A type of high-tech imaging can be used to distinguish the foodborne pathogen Campylobacter from other microorganisms as quickly as 24 hours after a sample is placed on a solid medium in a Petri dish, according to a study published by US Department of Agriculture (USDA) scientists.
The researchers, with USDA's Agricultural Research Service (ARS) – the chief scientific research agency of USDA – used technology called hyperspectral imaging, which combines digital imaging with spectroscopy, to provide hundreds of individual wavelength measurements for each image pixel.
According to the study, microorganisms grown on solid media carry unique spectral fingerprints in the specific portion of the electromagnetic spectrum.
A hyperspectral imager identifies these fingerprints by measuring light waves that bounce off or through these objects.
Campylobacter requires complex media for growth. Biological technician, Sharon Fanklin, searches a blood agar plate for typical Campylobacter colonies.
(Photo by Keith Weller)
Unlike the human eye, which sees only visible light, hyperspectral imaging can detect visible light as well as light from the ultraviolet to near-infrared ranges.
Hyperspectral imaging may also be applicable to other pathogen detection studies.
Campylobacter infections in humans are a major cause of bacterial foodborne illness both in the United States and other countries throughout the world.
Growing Campylobacter directly on solid media has been an effective method to isolate this organism, but distinguishing Campylobacter from non-Campylobacter microorganisms is difficult because different bacteria can often look very similar.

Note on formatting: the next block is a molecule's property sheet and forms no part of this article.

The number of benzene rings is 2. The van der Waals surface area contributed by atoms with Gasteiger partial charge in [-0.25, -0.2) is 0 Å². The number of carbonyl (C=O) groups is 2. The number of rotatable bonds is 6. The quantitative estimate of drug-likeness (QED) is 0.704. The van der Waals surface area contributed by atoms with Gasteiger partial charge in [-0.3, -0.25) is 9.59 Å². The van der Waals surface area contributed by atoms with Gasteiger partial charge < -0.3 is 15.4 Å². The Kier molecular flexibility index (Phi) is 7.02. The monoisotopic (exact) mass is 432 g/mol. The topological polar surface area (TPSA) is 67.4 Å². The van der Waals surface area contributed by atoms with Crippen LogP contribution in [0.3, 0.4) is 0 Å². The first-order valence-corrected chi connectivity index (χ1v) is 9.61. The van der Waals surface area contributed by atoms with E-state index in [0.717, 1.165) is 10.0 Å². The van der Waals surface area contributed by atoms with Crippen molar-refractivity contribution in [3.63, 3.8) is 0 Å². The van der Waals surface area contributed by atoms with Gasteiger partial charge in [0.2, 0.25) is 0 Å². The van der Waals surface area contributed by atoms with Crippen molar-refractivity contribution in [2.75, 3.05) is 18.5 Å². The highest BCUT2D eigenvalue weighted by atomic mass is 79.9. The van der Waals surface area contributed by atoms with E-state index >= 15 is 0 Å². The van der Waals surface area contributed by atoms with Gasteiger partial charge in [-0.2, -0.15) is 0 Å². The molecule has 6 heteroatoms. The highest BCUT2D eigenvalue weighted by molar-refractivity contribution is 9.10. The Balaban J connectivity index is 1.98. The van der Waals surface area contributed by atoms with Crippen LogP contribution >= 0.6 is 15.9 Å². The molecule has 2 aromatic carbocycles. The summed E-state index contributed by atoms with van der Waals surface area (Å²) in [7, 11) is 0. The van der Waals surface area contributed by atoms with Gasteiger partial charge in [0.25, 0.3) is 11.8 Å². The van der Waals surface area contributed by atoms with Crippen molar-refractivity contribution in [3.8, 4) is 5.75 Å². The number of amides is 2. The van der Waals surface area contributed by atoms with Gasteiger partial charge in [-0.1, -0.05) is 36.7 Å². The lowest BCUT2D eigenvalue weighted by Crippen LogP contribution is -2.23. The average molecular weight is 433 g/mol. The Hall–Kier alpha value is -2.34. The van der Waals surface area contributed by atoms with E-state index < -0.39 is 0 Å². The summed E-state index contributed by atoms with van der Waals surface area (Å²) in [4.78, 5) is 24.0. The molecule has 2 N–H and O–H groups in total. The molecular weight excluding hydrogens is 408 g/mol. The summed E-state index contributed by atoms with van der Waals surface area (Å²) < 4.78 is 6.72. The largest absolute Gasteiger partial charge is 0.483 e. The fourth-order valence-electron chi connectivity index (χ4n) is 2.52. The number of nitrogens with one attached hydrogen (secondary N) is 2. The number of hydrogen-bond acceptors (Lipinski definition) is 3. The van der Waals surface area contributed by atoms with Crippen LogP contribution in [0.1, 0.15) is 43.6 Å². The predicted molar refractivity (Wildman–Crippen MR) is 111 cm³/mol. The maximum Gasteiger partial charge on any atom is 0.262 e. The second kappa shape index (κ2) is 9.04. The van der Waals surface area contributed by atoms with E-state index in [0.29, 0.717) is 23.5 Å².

A research team led by ARS electronics engineer, Seung-Chul Yoon, at the agency's Quality and Safety Assessment Research Unit in Athens, Georgia, developed the imaging technique to detect Campylobacter colonies on solid media in 24 hours.
Normally, isolation and detection for identification of Campylobacter from foods like raw chicken involve time-consuming or complicated laboratory tests that may take several days to a week.
This ‘sensing’ technology, which was nearly 100 per cent accurate with pure cultures of the microorganisms, could be used for early detection of presumptive Campylobacter colonies in mixed cultures.
The researchers are working toward developing a presumptive screening technique to detect Salmonella and Campylobacter in food samples.
Other ARS team members included research leader, Kurt Lawrence, agricultural engineer, Bosoon Park, animal physiologist, William Windham, and food technologists John Line and Peggy Feldner. Dr Line is at the ARS Poultry Microbiological Safety Research Unit, also in Athens.
Gregory Siragusa of Danisco, in Waukesha, Wisconsin, also collaborated on the study.
Findings from this study were published in the journal Sensing and Instrumentation for Food Quality and Safety.